A defensive island

  • Paul Larmer

 

"No man is an island, entire of itself; every man is a piece of the continent, a part of the main."
—John Donne, 1623


More than one historian has noted how undeserved is the West’s reputation for rugged, go-it-alone individualism. It took tremendous cooperation for American Indian tribes, early explorers and pioneers to survive in this harsh terrain. It took truckloads of federal tax dollars to build the West’s modern infrastructure — its dams and irrigation ditches, railways and highways.

The same can be said for the West’s nuclear weapons facilities, run by the U.S. Department of Energy. It was the federal government that, starting in the 1940s, built the mines, mills, plants and labs that produced the frightening weapons with which we waged the Cold War.

The federal nuclear complex transformed the West from a colonial backwater into an "industrial, modern, technocratic, aerospace, high-wage-earning economy," says Kevin Fernlund, a University of Missouri historian and author of The Cold War American West. "The Cold War nationalized the region and the people of the American West," connecting them as never before to the rest of the country.

Yet as this issue’s cover story by HCN Assistant Editor Laura Paskus shows, the nuclear labs never really integrated into their communities. From the start, the West’s archipelago of weapons facilities operated under a veil of secrecy. What went on behind the razor-wire fences at Hanford, Wash., Rocky Flats, Colo., and Los Alamos, N.M., was a matter of national security. And while locals reveled in the jobs and swelled with pride at the chance to serve their country, they were often unaware of the dangers of handling and disposing of radioactive materials.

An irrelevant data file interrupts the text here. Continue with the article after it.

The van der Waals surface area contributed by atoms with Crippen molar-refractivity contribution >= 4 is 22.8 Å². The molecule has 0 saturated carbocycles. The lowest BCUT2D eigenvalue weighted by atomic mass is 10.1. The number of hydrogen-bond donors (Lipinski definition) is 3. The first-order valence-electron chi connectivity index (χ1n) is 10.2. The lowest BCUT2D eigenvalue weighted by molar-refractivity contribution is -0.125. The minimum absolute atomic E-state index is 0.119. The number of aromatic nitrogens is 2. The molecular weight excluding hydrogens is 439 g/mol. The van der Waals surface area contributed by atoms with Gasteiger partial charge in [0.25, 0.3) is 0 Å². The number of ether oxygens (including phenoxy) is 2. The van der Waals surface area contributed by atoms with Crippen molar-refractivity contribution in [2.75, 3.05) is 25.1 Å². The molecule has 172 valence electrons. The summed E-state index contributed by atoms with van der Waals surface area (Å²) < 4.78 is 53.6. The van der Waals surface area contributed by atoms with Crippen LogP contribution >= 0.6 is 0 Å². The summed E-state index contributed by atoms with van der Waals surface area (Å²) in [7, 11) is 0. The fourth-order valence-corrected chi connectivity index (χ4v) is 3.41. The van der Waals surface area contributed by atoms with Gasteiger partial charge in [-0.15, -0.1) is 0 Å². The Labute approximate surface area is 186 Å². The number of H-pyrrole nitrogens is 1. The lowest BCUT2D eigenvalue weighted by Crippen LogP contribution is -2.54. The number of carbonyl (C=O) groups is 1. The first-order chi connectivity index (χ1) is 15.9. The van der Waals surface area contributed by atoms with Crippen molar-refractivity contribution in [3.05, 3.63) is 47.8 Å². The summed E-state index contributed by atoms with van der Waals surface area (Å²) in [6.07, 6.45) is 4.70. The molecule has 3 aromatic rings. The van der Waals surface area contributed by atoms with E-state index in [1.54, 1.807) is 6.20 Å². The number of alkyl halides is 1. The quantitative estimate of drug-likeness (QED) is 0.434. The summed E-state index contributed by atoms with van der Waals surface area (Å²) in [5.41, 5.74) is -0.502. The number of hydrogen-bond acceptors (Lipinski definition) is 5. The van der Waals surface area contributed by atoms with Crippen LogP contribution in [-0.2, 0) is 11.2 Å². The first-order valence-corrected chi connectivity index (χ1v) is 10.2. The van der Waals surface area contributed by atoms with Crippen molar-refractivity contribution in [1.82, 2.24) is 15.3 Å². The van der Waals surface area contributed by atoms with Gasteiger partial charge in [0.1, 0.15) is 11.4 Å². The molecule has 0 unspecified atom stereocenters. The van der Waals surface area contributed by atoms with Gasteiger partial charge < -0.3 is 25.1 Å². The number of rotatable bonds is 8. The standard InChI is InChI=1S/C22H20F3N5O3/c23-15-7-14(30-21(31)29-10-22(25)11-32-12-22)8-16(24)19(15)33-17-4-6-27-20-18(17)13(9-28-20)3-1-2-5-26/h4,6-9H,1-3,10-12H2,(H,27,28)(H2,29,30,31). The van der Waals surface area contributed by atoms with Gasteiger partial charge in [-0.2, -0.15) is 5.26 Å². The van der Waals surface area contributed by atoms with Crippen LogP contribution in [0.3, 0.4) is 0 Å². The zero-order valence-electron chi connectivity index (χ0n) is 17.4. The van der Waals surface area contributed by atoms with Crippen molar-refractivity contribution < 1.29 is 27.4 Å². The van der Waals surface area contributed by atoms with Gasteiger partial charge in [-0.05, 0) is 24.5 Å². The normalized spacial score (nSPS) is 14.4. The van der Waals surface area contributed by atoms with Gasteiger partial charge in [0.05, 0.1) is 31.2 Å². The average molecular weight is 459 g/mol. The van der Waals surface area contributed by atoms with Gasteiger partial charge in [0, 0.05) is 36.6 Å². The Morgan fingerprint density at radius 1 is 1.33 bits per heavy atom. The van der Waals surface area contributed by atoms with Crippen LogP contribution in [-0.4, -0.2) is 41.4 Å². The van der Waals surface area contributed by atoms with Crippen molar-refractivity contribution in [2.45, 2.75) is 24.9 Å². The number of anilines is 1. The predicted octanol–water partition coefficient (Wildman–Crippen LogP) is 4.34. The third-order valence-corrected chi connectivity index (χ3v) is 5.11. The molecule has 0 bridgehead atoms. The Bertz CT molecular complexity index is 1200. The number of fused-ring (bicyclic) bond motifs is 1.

The veil began to lift in the 1970s as the country’s environmental consciousness awakened; it was lifted further in the 1980s and ’90s with the end of the Cold War and the advent of treaties limiting the use and testing of nuclear weapons. Finally, we looked inside the weapons plants, only to find gargantuan messes that would take billions of dollars to clean up.

Today, we are still working to contain these messes, some of which have escaped the boundaries of the labs. We are also, unfortunately, still dealing with the Energy Department’s culture of secrecy. Nowhere is this more evident than at the Los Alamos National Laboratory, where Manhattan Project scientists conceived and developed the atomic bombs that ended World War II.

The state of New Mexico is struggling to get the lab to come clean on its dirty past, and to clean up hazardous waste that is spreading toward the Rio Grande. Yet the lab, which continues to spend billions of federal tax dollars on weapons research, downplays the problem and resists the state’s aggressive cleanup plan.

It’s understandable that there will always be some secrets at Los Alamos. What’s not understandable is the lab’s reluctance to own up to the mistakes of the past and to act as a good neighbor on issues where national security is not a concern, but human and environmental health most certainly is.

It’s time for the island of Los Alamos to build some bridges to the mainland. Its Cold War waste already has.

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